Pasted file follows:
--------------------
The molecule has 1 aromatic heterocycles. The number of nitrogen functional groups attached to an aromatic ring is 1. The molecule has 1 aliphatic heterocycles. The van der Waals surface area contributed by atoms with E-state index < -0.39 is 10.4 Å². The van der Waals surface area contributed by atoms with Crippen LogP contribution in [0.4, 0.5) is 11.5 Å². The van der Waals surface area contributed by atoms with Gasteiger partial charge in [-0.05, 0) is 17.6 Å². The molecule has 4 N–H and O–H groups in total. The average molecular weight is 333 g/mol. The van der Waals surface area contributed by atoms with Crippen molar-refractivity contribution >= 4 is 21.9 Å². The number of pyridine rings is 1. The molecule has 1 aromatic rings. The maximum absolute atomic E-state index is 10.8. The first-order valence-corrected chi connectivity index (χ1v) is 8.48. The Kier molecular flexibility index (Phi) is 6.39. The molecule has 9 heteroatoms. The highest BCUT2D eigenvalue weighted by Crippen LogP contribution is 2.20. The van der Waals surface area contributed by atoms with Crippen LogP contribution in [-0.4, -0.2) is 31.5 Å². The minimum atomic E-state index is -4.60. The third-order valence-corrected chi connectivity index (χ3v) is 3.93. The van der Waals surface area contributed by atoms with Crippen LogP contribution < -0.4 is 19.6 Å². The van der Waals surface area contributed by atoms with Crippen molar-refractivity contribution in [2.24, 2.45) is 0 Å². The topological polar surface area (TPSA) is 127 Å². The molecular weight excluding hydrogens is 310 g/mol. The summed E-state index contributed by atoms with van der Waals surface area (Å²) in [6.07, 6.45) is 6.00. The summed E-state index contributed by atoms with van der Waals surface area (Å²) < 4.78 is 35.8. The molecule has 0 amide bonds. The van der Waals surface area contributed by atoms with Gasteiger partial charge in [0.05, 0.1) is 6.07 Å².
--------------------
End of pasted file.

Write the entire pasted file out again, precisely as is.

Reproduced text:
The molecule has 1 aromatic heterocycles. The number of nitrogen functional groups attached to an aromatic ring is 1. The molecule has 1 aliphatic heterocycles. The van der Waals surface area contributed by atoms with E-state index < -0.39 is 10.4 Å². The van der Waals surface area contributed by atoms with Crippen LogP contribution in [0.4, 0.5) is 11.5 Å². The van der Waals surface area contributed by atoms with Gasteiger partial charge in [-0.05, 0) is 17.6 Å². The molecule has 4 N–H and O–H groups in total. The average molecular weight is 333 g/mol. The van der Waals surface area contributed by atoms with Crippen molar-refractivity contribution >= 4 is 21.9 Å². The number of pyridine rings is 1. The molecule has 1 aromatic rings. The maximum absolute atomic E-state index is 10.8. The first-order valence-corrected chi connectivity index (χ1v) is 8.48. The Kier molecular flexibility index (Phi) is 6.39. The molecule has 9 heteroatoms. The highest BCUT2D eigenvalue weighted by Crippen LogP contribution is 2.20. The van der Waals surface area contributed by atoms with Crippen LogP contribution in [-0.4, -0.2) is 31.5 Å². The minimum atomic E-state index is -4.60. The third-order valence-corrected chi connectivity index (χ3v) is 3.93. The van der Waals surface area contributed by atoms with Crippen LogP contribution < -0.4 is 19.6 Å². The van der Waals surface area contributed by atoms with Crippen molar-refractivity contribution in [2.24, 2.45) is 0 Å². The topological polar surface area (TPSA) is 127 Å². The molecular weight excluding hydrogens is 310 g/mol. The summed E-state index contributed by atoms with van der Waals surface area (Å²) in [6.07, 6.45) is 6.00. The summed E-state index contributed by atoms with van der Waals surface area (Å²) < 4.78 is 35.8. The molecule has 0 amide bonds. The van der Waals surface area contributed by atoms with Gasteiger partial charge in [0.05, 0.1) is 6.07 Å².